If approved, the preliminary study would look at how to fund the projects. Approval to develop the plans further and to start construction would be required later.
A capital improvement list drawn up by the universities estimates costs at $55 million for the football stadium and $35 million for the practice facility at SDSU.
"We're using up every inch of this facility," USD Athletic Director David Sayler said of the DakotaDome, completed in 1979 at a cost of $8.2 million and home to the state's only indoor football field. 'It's a great facility, but we're outgrowing it space-wise."
SDSU is already competing at the NCAA Division I level. The University of South Dakota is in the process of moving from Division II to Division I.
"Even if we stayed (Division II) we would need to add this at some point," Sayler said of the proposed new building. "We have three coaches sharing one cubicle, people sitting in hallways with desks. We don't have enough space to do things, regardless if we're Division I or II."
Sayler envisions linking the basketball-volleyball arena to the DakotaDome with a connector building that would have classrooms and office space.
South Dakota State University has developed a 15-year master plan for athletics, said Justin Sell, its athletic director.
"This is really just the next step in being able to take a look at perhaps how much some of the various projects cost and how we can put some funding pieces together to be able to add those projects," he said Wednesday.
Coughlin-Alumni Stadium, which opened in September 1962, had an average attendance of 13,265 at seven football games in 2009.
Under study at SDSU is a new football stadium seating 20,000 to 22,000 with individual spectator suites and artificial turf. The indoor practice center would include an 80-yard synthetic field for team practices, a 300-meter running track, offices, lockers, strength and conditioning rooms, and areas for sports medicine.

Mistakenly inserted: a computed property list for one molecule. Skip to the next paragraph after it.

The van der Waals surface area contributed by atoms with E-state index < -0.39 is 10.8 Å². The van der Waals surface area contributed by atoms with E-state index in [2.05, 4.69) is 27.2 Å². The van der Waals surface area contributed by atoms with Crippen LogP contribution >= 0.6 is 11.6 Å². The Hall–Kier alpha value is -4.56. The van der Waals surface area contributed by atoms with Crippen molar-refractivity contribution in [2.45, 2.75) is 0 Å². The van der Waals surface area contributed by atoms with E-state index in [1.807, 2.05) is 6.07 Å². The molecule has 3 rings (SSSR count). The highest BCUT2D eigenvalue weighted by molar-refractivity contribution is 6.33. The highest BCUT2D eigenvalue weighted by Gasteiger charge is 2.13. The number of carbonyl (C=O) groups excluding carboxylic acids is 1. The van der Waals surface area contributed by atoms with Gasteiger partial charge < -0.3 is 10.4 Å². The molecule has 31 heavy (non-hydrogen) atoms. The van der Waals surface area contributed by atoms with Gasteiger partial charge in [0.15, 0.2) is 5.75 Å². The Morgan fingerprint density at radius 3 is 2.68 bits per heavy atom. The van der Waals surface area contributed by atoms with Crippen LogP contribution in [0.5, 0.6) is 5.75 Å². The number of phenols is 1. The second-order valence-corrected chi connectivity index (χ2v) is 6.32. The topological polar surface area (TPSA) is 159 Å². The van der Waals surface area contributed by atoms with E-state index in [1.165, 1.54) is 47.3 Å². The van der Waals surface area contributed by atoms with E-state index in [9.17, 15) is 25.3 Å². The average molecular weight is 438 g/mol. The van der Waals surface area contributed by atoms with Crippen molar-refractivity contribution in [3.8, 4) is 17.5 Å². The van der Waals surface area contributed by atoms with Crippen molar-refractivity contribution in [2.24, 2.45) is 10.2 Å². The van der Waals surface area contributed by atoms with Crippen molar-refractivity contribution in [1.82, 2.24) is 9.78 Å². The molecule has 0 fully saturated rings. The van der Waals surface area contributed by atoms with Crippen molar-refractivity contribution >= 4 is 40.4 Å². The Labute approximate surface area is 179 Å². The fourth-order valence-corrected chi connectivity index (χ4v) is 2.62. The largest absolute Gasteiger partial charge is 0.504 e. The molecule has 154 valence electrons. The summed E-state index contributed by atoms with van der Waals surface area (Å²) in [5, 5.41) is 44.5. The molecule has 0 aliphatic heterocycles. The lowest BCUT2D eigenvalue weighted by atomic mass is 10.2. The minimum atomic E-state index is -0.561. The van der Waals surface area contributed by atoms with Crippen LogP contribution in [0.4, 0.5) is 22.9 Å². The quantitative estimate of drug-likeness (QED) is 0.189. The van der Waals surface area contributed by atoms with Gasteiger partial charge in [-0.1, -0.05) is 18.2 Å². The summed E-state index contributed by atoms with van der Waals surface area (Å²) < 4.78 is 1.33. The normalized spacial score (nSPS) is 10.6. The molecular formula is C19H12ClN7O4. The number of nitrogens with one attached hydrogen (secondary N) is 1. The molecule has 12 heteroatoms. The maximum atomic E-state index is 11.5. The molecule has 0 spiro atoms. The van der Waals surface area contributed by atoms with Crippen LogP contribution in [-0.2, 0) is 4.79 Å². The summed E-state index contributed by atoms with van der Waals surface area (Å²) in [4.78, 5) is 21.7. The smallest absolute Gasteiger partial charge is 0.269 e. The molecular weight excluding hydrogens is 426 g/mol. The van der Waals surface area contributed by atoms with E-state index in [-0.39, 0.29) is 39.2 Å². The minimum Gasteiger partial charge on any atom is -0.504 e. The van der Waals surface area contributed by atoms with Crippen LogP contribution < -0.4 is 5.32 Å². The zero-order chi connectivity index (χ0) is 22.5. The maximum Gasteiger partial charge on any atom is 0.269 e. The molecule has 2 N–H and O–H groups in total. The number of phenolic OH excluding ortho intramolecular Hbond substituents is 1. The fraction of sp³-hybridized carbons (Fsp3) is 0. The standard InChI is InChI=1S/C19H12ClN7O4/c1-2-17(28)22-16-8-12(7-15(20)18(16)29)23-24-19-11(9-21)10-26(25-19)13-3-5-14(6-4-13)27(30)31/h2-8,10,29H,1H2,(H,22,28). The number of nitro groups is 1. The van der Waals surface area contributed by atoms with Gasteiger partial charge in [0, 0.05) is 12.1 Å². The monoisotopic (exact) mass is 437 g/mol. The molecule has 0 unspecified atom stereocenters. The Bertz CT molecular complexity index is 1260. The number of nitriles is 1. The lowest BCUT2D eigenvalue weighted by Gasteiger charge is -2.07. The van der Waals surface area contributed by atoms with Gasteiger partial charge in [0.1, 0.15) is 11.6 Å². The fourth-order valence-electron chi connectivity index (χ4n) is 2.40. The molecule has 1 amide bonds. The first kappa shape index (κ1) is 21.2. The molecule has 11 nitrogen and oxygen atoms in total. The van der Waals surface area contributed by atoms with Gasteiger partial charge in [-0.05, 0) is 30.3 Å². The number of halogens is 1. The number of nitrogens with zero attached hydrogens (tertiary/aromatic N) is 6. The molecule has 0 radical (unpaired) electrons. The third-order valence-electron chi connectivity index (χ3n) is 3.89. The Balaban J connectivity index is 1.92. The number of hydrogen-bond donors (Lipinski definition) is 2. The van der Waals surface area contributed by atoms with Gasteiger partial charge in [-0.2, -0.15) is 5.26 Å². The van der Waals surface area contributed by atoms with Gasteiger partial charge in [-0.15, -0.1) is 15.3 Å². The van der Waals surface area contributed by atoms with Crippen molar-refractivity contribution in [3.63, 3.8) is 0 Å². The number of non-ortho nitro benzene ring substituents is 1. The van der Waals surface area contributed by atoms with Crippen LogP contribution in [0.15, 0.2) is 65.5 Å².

There's no deadline for either the USD or SDSU study to be completed.
"Ideally it would be nice to put some things together, do that study work to try to be able to go back to the Board of Regents a year from now," Sell said of SDSU's study. "That would be ideal. Will it work out that way? There are a lot of factors and variables we will deal with."
Other building projects that have moved to the design phase at USD include a $25 million expansion of the National Music Museum, to be privately funded; a $9 million north complex/dining facility, to be paid for with student fees, and a privately-funded $5 million Native American Academic Center.
"I think this (the Native American Academic Center) is an important building, and with both that building and the arena, we're asking the Board of Regents to appoint a building committee," Abbott said last week.
The list of future building needs at the university is lengthy and expensive. The list includes, besides the new $30 million science and research building, additional student housing costing $25 million, a $20 million renovation to the DakotaDome, $10 million for mechanical renovation and modernization, $9.5 million for the second phase of the Churchill-Haines project, $8.5 million for Brookman renovation, $8 million for Julian addition renovation, $8 million for the addition of practice fields at the new Wellness Center, and $7.5 million each for Dakota Hall renovations and the addition of aquatics to the Wellness Center.
Other projects that could be tackled someday in USD's future include renovations of Patterson, East Hall and Noteboom, each with a price tag of approximately $6.5 million, a $5.5 million expenditure for Arts & Sciences, $3.5 million for Fine Arts expansion, $3.4 million for replacement of the facilities management building, and $2.7 million for a new outdoor soccer and track facility.
The Associated Press contributed to this report.